S.G. (Sai) Kalvapalle MSc
Sai is currently a fifth (final) year doctoral candidate at the Rotterdam School of Management (Erasmus University), at the Department of Business-Society Management. She completed her MSc in Organisational and Social Psychology at the London School of Economics and Political Science (LSE) with Distinction in 2017, and her MSc dissertation focused on unobtrusively analysing negative employee feedback to aid organisational learning in the National Health Service (NHS). Prior to her MSc, she completed her BA (Hons) Psychology degree (with a minor in English Literature) at the University of Waterloo in Ontario, Canada.
Sai is an experimental social scientist by training, and her work has been invited for presentation at several international conferences, including the Academy of Management, European Group for Organization Studies, Strategic Management Society Conference, Babson College Entrepreneurship Research Conference, and the Positive Organizational Scholarship Conference.
In addition to research, Sai also teaches on a variety of courses at the Master's and Bachelor's levels, including Research Methods, Leadership, Sustainability, and Governance, and Sustainable Leadership and Planetary Boundaries. In addition, she supervises Master's thesis projects, on topics such as organizational practices (e.g. organizational decoupling), intrapersonal predispositions (e.g. justice sensitivity), corporate strategies (e.g. nudging, greenwashing), and new ways of working (e.g. social enterprises, digitalization).
She is a keen reader and writer, and often blogs about being-in-the-world.
PhD Track Communication as anticipation: Receiver-oriented models of communication in organizations operating under high uncertainty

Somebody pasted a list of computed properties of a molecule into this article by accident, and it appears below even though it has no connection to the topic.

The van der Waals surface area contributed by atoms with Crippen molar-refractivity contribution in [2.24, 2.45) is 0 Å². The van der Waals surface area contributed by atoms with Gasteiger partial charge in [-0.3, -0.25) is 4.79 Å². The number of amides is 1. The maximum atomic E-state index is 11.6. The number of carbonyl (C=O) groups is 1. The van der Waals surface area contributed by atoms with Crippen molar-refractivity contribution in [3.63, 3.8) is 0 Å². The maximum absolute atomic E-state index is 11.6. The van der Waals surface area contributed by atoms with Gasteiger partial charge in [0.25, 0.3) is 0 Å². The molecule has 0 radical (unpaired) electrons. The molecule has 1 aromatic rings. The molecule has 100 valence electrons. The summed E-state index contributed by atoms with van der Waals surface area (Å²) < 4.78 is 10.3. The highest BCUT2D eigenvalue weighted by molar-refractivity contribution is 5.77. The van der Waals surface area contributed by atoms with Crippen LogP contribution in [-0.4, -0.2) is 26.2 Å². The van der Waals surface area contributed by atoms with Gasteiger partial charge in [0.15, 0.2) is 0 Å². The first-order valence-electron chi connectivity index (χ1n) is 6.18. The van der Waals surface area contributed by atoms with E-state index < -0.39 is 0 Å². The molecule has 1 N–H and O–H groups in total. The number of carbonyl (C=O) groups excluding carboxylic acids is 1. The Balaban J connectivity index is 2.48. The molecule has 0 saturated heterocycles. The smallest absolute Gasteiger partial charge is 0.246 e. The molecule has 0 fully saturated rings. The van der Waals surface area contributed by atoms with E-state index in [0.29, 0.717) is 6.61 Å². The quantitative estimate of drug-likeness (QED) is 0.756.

Sai’s doctoral dissertation examines receiver-oriented models of communication in organizational contexts that operate under conditions of extreme uncertainty. The first dissertation chapter is a conceptual paper that considers the role of language in establishing mutual relevance between actors, to facilitate collective sensemaking in high reliability organizations. The second and third chapters experimentally investigate how early-stage entrepreneurs can use relational cues (i.e. nonverbal rapport-building cues and rhetorical techniques of identification) in funding pitches, and how these cues contribute to investors’ perceptions of the entrepreneur’s coachability, and ultimately, their willingness to mentor and make financial commitments to the entrepreneur.
Beyond the dissertation, Sai is interested in organizational flourishing, that considers how business and society can work together such that service providers (i.e. employees) and service-recipients (i.e. patients, customers) feel mutually fulfilled. Crucially, she is keen to learn how listening and learning can be leveraged in contexts where there are competing concerns, such as healthcare (e.g. balancing quality of care and concerns around voicing and disclosure), or strategic partnerships (e.g. building authentic relationships in transactional situations). As pet projects, she explores how dating applications (e.g. Tinder, Bumble) became cultural objects, and the role they play in transforming the institution of courtship. She is also passionate about healthcare delivery, and studies the role of negative employee feedback on organizational learning in the NHS.
- Time frame
- 2017 -
Burgemeester Oudlaan 50
3062 PA Rotterdam
3000 DR Rotterdam